The UK's Independent newspaper reported recently that in Uganda, where homosexuality is illegal, a gay rights activist was found bludgeoned to death after his name and photograph were printed in the Ugandan tabloid Rolling Stone. The Ugandan paper, in another edition, had printed photos under the headline "Hang Them."

The police said it was not certain if the reason for the killing was the victim's sexual orientation-or robbery. Friends of the victim reported that he had received death threats and abuse prior to his death. Other gays on the tabloid's list were driven from their homes by "stone-throwing mobs," the paper said.

Rolling Stone's editor condemned the killing and told Reuters "If he has been murdered, that's bad and we pray for his soul." "We want the government to hang people who promote homosexuality, not for the public to attack them…." and "We said they should be hanged, not stoned or attacked."

It's reassuring to know there are still enlightened editors like that who have the guts to stand by law and order.

A few moths ago, Agence France-Presse reported that Imedi, a privately owned local television channel in the country of Georgia, broadcast a "news" story that Russia again had invaded the country (it had done so in 2008), Georgian President Mikheil Saakashvili was dead and some opposition leaders had joined the invaders.

It was a fake story.

Although an announcement before the broadcast said this was a simulation (it used footage of the actual 2008 invasion), citizens reported anxiety attacks, fainting spells, heart attacks and made a record number of calls to emergency services.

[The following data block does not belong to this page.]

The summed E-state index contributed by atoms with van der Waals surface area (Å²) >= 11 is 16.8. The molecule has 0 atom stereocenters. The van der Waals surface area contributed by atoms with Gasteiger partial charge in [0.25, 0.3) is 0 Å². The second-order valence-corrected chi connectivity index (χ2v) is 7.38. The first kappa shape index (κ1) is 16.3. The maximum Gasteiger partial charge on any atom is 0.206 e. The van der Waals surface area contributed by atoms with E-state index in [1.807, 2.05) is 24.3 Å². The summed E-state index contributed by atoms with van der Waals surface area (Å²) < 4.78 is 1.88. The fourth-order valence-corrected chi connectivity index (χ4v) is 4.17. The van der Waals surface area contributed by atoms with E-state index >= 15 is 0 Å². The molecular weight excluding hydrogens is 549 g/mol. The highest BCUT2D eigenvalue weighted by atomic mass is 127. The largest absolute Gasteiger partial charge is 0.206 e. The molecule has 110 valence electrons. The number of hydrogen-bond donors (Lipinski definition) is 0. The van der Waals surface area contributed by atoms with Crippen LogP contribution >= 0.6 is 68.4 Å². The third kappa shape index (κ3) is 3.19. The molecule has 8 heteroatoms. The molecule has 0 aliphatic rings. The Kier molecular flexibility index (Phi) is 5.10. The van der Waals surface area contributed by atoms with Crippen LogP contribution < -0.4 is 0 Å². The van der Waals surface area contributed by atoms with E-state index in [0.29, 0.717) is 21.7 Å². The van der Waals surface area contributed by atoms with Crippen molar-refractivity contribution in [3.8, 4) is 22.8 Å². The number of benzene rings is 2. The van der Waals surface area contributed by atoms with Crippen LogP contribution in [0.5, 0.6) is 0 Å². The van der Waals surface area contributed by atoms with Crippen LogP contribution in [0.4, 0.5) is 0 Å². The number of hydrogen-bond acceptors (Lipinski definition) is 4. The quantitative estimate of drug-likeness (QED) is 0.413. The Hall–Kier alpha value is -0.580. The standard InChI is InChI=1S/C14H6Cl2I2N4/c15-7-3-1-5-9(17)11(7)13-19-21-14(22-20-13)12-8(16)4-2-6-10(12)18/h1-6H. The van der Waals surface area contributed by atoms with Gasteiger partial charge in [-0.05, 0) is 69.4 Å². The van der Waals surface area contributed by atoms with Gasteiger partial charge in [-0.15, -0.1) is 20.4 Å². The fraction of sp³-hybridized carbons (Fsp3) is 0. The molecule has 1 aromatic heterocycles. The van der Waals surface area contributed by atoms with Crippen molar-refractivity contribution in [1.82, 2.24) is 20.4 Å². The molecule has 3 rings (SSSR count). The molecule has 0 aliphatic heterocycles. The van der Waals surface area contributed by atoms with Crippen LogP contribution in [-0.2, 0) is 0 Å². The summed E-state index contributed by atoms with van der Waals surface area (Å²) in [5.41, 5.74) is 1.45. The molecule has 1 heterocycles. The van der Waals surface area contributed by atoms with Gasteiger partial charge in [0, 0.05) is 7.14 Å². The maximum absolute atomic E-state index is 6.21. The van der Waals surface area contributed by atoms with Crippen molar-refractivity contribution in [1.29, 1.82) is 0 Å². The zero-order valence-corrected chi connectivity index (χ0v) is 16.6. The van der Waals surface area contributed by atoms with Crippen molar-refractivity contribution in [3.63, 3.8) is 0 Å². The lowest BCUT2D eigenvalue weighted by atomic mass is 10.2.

Saakashvili, who has ties to the owners of Imedi, said he found the program "very unpleasant" but also a very realistic portrayal of what "Georgia's enemy has conceived." The government denied having any prior knowledge of the report.

Opposition leader Nino Burjanadze, who was supposedly one of those opposition leaders who had joined with the invaders, said the program was a state-sponsored propaganda stunt in order to shore up Saakashvili and his government. She called the report a "malicious slander" against the opposition.

What were the Imedi producers thinking? What could possibly have been achieved through this fake story?

One can only hope this Georgian version of the 1938 Orson Welles War of the Worlds broadcast had a purpose that might serve the public interest.

Is there anything wrong with a news medium putting regular news sources on its payroll? Apparently, in a capitalist democracy it's allowed without raising too many eyebrows.

The Associated Press says that some important Republican leaders, such as Sarah Palin, Newt Gingrich, Mike Huckabee and Rick Santorum, all of whom are said to be considering running for president, have been hired by Fox News for various "news analysis" roles. Supposedly, it is written into their contracts that the agreement becomes void if/when one of these "analysts" becomes an official candidate for office.

Does that give Fox an unfair news gathering advantage or Fox is placed, as AP's television writer David Bauder called it, in "a unique position of influence"? Most likely. Does it put Fox's competitors at a disadvantage if, by contract, these politicos are not allowed to give interviews to other news organizations? Again, most likely.

Either of these questions should pose an ethical question to both Fox News and its politician contributors/analysts/commentators. Unless, of course, in an era of bareknuckle politics, neither side can be bothered by such niceties.